Baltimore Orioles pitchers Mike Boddicker, the American League's only 20-game winner last year, and Storm Davis, who won 14, have agreed to contracts -- Boddicker to a two-year package and Davis a one-year deal.

Terms undisclosed. But Boddicker evidently will make between $600,000 and $790,000 this year, assuming a compromise between the club's offer and the figure submitted by the right-hander, 27, for arbitration in t

Negotiators for the U.S. Football League and its players association, in Washington yesterday, said they are close to a basic agreement that would avert a threatened strike by the athletes.

"I would say we are pretty close, that a settlement is within reach," said Paul Martha, the league's chief negotiator. "Basically, the substantive terms have been agreed upon."

Said Doug Allen, players association executive director: "With some minor resolutions an agreement is possible."

"A strike is not good for either side but a lot of teams would save money . . . by going right into the fall 1986 season," said Martha. The upcoming season is supposed to be the USFL's third and last as a spring enterprise.

Said Allen. "No college player will ever sign with this league unless . . . abuses are stopped" . . .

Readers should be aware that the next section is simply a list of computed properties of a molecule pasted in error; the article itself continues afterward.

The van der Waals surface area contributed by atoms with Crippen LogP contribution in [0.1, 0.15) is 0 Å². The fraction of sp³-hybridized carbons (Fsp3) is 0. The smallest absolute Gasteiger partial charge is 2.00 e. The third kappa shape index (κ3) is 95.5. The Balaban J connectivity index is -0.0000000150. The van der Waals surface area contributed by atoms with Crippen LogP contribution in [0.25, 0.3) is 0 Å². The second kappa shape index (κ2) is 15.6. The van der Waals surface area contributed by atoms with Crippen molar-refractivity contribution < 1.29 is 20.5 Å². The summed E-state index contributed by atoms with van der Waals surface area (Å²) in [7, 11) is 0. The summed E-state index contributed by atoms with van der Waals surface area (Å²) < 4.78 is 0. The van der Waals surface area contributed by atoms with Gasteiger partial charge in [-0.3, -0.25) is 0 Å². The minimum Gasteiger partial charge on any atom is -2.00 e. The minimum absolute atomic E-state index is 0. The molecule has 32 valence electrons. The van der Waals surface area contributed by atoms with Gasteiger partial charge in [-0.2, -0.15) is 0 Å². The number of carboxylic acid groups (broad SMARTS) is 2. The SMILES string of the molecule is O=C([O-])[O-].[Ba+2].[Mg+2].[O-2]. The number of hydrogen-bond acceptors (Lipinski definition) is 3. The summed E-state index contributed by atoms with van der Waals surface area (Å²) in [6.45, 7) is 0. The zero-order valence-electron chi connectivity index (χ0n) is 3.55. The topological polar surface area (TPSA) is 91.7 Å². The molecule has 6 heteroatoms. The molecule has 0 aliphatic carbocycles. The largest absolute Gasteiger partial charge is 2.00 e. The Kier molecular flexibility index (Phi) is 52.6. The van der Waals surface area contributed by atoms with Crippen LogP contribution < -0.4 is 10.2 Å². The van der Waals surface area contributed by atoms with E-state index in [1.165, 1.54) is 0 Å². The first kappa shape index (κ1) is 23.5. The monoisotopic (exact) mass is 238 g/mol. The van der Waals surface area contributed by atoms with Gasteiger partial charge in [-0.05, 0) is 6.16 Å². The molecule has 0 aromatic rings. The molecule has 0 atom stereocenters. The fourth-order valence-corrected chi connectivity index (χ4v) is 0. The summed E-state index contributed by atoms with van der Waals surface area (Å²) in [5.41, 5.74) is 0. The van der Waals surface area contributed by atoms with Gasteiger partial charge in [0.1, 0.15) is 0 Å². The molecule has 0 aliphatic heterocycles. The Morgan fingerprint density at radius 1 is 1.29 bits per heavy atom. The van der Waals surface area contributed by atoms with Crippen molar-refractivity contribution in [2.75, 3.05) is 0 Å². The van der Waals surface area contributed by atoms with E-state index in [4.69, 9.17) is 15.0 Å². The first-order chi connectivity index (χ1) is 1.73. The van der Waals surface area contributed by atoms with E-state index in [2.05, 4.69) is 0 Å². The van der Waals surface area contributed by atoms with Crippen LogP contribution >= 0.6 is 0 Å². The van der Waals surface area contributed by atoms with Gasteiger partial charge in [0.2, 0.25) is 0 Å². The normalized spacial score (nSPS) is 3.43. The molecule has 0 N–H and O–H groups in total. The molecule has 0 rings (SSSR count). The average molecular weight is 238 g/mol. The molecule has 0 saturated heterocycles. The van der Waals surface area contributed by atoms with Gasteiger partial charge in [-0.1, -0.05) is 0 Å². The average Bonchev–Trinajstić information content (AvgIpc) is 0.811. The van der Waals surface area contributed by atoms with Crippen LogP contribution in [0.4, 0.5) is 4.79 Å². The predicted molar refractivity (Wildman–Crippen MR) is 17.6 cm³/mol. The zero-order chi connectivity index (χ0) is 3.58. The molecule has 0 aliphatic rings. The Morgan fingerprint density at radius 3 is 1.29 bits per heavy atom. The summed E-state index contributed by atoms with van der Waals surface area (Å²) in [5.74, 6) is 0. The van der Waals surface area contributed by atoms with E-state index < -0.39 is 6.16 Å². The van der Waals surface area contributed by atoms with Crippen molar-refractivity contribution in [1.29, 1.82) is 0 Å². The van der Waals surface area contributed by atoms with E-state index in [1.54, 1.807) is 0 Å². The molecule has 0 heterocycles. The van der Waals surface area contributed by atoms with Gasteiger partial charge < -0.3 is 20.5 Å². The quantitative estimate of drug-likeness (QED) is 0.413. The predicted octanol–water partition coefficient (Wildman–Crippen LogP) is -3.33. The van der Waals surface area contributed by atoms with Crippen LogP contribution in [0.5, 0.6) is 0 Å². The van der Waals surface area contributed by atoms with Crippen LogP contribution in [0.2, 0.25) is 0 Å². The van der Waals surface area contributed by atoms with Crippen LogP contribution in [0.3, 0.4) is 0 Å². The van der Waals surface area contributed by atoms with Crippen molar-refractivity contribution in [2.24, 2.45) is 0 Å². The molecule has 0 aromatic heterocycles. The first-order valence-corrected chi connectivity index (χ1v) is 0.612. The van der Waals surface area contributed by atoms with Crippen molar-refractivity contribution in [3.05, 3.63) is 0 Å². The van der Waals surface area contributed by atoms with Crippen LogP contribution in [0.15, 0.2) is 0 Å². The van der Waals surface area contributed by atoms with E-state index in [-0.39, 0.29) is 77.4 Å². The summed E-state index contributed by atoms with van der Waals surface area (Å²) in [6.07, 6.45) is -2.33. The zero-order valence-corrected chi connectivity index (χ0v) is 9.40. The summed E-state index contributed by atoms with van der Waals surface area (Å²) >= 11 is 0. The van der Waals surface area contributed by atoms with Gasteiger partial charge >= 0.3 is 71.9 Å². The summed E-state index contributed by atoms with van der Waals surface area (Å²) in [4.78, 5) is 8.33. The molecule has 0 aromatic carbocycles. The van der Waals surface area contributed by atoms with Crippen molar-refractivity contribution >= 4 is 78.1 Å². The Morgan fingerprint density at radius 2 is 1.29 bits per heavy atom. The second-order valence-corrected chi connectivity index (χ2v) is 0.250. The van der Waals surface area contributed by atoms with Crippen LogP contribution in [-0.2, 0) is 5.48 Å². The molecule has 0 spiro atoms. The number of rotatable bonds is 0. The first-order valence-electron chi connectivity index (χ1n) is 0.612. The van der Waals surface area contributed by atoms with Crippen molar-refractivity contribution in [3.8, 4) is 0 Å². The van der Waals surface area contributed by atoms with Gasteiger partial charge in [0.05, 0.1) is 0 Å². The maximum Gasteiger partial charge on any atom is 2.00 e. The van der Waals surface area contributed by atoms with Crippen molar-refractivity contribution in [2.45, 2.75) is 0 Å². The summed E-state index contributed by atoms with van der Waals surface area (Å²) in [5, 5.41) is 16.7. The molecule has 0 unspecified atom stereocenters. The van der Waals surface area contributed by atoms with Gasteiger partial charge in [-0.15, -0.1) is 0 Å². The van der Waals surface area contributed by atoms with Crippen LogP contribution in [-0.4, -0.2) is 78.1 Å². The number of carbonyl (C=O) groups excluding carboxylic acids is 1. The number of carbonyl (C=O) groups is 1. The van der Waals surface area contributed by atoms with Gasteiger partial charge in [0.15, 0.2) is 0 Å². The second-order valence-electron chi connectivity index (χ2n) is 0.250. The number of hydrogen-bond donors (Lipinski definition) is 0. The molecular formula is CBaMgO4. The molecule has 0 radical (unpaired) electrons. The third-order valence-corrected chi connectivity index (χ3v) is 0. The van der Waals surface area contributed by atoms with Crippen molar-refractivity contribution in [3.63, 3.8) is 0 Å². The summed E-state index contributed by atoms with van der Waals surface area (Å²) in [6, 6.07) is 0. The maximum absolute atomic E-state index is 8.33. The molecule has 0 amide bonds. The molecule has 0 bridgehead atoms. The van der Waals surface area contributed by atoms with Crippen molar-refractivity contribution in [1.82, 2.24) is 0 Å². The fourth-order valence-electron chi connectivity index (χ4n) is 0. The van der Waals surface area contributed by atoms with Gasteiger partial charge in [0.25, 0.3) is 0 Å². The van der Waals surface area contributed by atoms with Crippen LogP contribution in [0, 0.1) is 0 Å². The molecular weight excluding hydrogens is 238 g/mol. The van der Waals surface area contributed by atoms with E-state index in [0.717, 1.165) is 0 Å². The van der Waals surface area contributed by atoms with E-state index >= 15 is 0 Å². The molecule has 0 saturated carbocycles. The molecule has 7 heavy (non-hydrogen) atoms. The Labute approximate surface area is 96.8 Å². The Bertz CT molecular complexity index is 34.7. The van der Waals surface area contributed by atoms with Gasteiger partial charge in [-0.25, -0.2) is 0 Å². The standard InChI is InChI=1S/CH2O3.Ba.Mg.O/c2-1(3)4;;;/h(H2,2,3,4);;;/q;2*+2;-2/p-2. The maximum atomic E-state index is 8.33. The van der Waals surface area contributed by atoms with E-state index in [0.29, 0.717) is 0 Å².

ABC and ESPN executives say they don't care for the idea of providing instant-replay tapes to the USFL for the purpose of on-the-spot review and possible reversal of officiating calls on field; it might compromise their objectivity. A league spokesman said it may go ahead with the plan, anyway, if a second exhibition test works well . . .

The NFL's Super Bowl XIX, San Francisco 49ers-Miami Dolphins, was the most watched Super Bowl yet, according to A.C. Nielsen's total audience ratings. About 115,930,000 people tuned in to some part of the ABC telecast Jan. 30, eclipsing the 110,230,000 viewing Super Bowl XVI in 1982, San Francisco vs. Cincinnati.